When it comes to predicting the results of a national final, semi-final or the grand final itself, Eurovision fans have a lot of thoughts and feelings.
After years of meticulous analysis of the running order, diaspora and subtle shifts in the voting systems we are able to generally make accurate predictions about the results of any given event. I think it is safe to say that Eurovision fans become soothsayers of the contest we all love. However, does the Eurovision fandom have a wider influence outside the bubble? If so, does the fan hype make a demonstrable difference to the public perception of a song – leading to more (or less!) points?
What is the influence of previews?
Simon: Very close to zero, I’m sure.
Nick: See, I heavily disagree. Pre-contest hypes, and therefore pre-contest favourites, are created by fans.
Simon: Yes, but when you consider how much of the hype reaches the general public (which is not a lot in the majority of countries!) and whether they would be tempted to vote in a certain way because of that (barely) then you’ll end up with an influence close to nil.
Nick: Previews across Europe, in bigger and smaller shows, mention who the favourites are before the contest. They then almost always pick those that top fan polls.
Simon: I don’t think people vote because of what they have been exposed to on a preview show.
Oliver: I don’t think it is preview shows per se that make the difference. It is the mainstream media who are not naturally invested in the contest, but write a few articles or features to capture rising traffic. They highlight a few songs as ‘fierce competition’ against whoever the national song is. You also see commentators making a brief shout-out to a similar effect – especially with famous or returning artists.
Nick: Exactly, people can be easily influenced. If they repeatedly get told something is the favourite, they’ll pay extra attention to it, whether it’s on a Eurovision show, a newspaper or whatever broadcast it is on television or even social media. Therefore, they will be more likely to pick up the phone and vote for them.
Oliver: Rehearsals should also be considered a form of ‘preview’. Fansites who report the events of rehearsal week have an obvious advantage to lead the news agenda, magnifying the echo-chamber of who had a good or bad time on stage.
A favourite of the fandom = recipe for success?
Simon: Similarly, I don’t think it is generally fan influence that causes that sort of hype, it is probably because it is worthy of being a favourite. Fan-favourites can be fan-favourites for other reasons. Returning artists or a vague ‘scandal’ can also bestow favourite status. While Suzy became a fan favourite in Copenhagen for her infectious personality and catchy song, this did not register with the public enough to ensure a place in the final.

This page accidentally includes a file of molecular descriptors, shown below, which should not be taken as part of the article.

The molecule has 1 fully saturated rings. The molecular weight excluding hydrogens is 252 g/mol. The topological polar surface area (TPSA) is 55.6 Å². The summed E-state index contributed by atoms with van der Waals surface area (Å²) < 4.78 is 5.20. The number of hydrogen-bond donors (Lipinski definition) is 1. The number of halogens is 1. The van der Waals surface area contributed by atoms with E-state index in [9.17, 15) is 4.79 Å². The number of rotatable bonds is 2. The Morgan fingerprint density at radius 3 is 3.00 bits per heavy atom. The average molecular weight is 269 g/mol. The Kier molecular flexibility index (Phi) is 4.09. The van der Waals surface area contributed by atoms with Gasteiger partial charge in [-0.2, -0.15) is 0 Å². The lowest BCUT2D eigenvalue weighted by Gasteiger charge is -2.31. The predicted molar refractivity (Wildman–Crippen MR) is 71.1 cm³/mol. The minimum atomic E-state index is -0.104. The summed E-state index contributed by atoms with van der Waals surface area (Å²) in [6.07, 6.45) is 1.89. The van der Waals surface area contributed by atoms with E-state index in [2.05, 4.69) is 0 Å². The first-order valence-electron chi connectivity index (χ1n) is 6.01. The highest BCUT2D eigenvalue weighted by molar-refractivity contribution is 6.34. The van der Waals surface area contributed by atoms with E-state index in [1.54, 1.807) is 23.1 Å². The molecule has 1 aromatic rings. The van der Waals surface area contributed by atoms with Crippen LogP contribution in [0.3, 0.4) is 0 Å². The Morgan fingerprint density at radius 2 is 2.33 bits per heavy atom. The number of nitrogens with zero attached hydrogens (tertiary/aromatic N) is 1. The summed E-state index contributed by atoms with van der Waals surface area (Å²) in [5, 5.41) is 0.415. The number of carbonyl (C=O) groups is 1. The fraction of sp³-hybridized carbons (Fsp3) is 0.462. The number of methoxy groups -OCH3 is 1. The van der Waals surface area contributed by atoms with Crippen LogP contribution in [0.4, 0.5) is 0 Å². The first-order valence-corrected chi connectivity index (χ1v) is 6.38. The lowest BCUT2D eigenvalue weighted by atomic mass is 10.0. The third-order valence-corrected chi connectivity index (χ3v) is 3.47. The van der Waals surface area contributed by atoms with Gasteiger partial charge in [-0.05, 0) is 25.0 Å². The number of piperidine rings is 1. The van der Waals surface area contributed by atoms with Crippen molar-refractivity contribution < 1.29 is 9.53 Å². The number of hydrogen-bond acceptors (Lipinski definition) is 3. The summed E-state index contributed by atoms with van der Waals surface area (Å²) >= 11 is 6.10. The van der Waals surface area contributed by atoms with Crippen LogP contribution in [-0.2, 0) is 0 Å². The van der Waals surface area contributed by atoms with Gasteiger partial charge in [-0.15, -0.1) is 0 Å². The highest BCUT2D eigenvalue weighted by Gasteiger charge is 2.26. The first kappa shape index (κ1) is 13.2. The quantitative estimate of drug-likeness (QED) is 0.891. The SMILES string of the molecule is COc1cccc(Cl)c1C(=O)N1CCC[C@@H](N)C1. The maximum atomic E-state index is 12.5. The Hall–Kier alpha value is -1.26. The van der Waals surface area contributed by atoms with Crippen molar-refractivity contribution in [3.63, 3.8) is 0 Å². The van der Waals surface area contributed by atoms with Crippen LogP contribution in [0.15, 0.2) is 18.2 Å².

Nick: While Suzy did have hype surrounding her in Copenhagen, she never did well in polls or with bookmakers. In early season, those voting and those betting are just one sort of people: Fans of the contest. In general, I don’t think much research is being done re: Eurovision for previews/talkshows/articles. They tend to follow the trend and narrative of the fans, which they discover through bookmakers and fan polls. Ultimately, I feel that trends start and end via the fans.
Oliver: I’m leaning towards Nick on this one. If you think about the betting market, songs have risen or crashed solely based on rehearsals. As soon as ‘Not Alone’ was unveiled, Aram MP3 and Armenia shot to the top as the song to beat. However, at the first sign of the running order and a shaky vocal in the first rehearsal, things drifted rapidly. Gabbani also met a similar fate, with an extremely busy backdrop that muddied the performance. Of course, both of these examples still got a top 10 result, and remain favourites to this day. Nevertheless, a drift in the polls reflected a drift in the final placing.
Simon: I think there is logic to all of this, but what percentage of viewers notice and follow the pre-contest previews and hype? I don’t think it has a significant influence. That said, I do think what the commentators say on the day – which will be led by fan hype – could potentially influence an audience.
Influential mainstream media or merely clickbait?
The role of the mainstream media cannot be underestimated. If you read a headline stating ‘Eurovision Winner Returns’ or ‘The one with the chicken noises’ on a mainstream media source, it becomes a source of familiarity. Therefore, when the voting window actually opens, you are subliminally prepared for the performance and find less hesitation to vote for it.
Needless to say, this doesn’t guarantee a great result. For all the fan hype which the media mirrored about Benjamin Ingrosso potentially leading to a Swedish win for a 7th time, the public were massively turned off. I think part of the explanation to his paltry 21 points is being hyped so much the public thought there isn’t the need to vote for Sweden – as others will pick up the phone as it is ‘one of the favourites’.
Once again, we asked our team what they thought about the issue presented here, in a flash-poll. Here are the results:
So what do you think? Does the fandom have a measurable influence on a Eurovision result? We would love to know your thoughts in the comments below and on social media @ESCXTRA!